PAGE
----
A film that reminds us what the movies are about, this child's-eye-view slice of life is a large miracle dressed up as a small one.
The first feature film directed by a Saudi woman, it's also the first made entirely in Saudi Arabia, a country where the manifold restrictions on women include a ban on being seen in public without a male relative: exterior scenes were shot with al-Mansour in the back of a van, directing by walkie-talkie.
It seems hardly surprising, then, that her film is about a pre-teen girl beginning to bump up against the terrible destiny of her gender.
At 10, Wadjda (Mohammed) is the sweetest kind of rebel. Black basketball boots with purple laces peep from beneath her long black abaya, and when the teacher at her strictly religious school - where she is taught that men may not hear her laugh because it reveals her nakedness - tells her to get proper shoes, her response is to ink the white toes with a marker pen.
More problematically, she wants a bicycle so that she can beat her young male buddy, Abdullah (Al Gohani), in a race - an aspiration variously dismissed as irreligious, unladylike and gynaecologically perilous. Undaunted, the youngster pursues all sorts of venal scams to raise the money, including - to the astonishment of her teachers - entering a lucrative competition to memorise and recite passages from the Koran.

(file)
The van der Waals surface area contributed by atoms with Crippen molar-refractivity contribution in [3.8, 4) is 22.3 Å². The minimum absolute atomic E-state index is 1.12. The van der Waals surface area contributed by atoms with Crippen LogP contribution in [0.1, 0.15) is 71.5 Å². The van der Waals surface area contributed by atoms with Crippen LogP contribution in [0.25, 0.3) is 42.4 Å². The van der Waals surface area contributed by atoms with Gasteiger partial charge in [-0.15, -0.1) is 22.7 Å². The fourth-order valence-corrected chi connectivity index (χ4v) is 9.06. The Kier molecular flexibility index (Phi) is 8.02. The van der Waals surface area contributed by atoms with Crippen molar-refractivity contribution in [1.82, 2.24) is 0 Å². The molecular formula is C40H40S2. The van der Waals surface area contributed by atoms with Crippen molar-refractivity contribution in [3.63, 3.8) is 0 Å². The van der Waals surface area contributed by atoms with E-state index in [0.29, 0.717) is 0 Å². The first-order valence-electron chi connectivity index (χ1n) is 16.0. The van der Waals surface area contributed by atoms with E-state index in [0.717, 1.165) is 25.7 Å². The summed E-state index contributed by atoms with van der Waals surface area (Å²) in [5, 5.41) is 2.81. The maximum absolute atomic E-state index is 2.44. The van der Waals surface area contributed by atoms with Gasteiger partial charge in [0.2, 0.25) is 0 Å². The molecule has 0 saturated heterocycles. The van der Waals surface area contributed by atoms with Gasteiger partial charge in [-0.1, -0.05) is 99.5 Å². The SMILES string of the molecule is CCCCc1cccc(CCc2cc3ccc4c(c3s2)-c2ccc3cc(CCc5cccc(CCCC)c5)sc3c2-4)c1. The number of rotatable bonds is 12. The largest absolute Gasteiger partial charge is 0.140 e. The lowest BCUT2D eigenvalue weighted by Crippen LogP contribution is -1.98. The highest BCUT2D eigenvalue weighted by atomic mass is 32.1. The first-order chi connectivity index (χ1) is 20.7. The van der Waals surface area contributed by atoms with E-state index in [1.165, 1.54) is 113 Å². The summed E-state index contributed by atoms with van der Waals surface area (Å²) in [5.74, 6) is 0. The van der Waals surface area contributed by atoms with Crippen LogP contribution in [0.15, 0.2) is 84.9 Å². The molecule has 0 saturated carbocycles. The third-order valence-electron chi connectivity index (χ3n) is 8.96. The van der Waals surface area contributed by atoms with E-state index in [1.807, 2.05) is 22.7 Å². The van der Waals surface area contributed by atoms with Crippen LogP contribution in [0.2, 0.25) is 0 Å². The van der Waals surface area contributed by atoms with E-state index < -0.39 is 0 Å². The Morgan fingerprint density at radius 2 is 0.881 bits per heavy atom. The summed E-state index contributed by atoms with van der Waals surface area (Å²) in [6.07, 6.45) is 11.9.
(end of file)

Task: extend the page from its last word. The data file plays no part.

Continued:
Wadjda's quest to break free of social restrictions by internalising the scripture that underpins them lends a piercing irony to the story, which al-Mansour has said has a strong autobiographical thread. And the events unfolding in the adult world add depth, too: Wadjda's beautiful, brittle mother (Abdullah) is riven with anxiety because her husband is courting a second wife; and her scolding headmistress has a secret life.
Al-Mansour takes a humane and compassionate view of all her characters - even the story's few men are depicted as childish and spoilt rather than evil oppressors - that indicates the gentleness of her revolutionary intent. There is no film industry to speak of in Saudi and no cinemas at all so her ideas will percolate slowly into cultural discourse there.
Seen from abroad, her style recalls Vittorio De Sica and, more appositely, that of the 1980s Iranian films The Key and The Jar, which addressed social questions by way of deceptively simple domestic melodramas. Wadjda is one of those, fascinating yet accessible, and driven by one of the more charming child performances seen in a while. If Mohammed, with her "I'm a great catch" T-shirt and winsome smile doesn't steal your heart, you may not have one. Recommended.
Waad Mohammed, Reem Abdullah, Abdullrahman Al Gohani
PG In Arabic with English subtitles
Much more than the sum of its parts.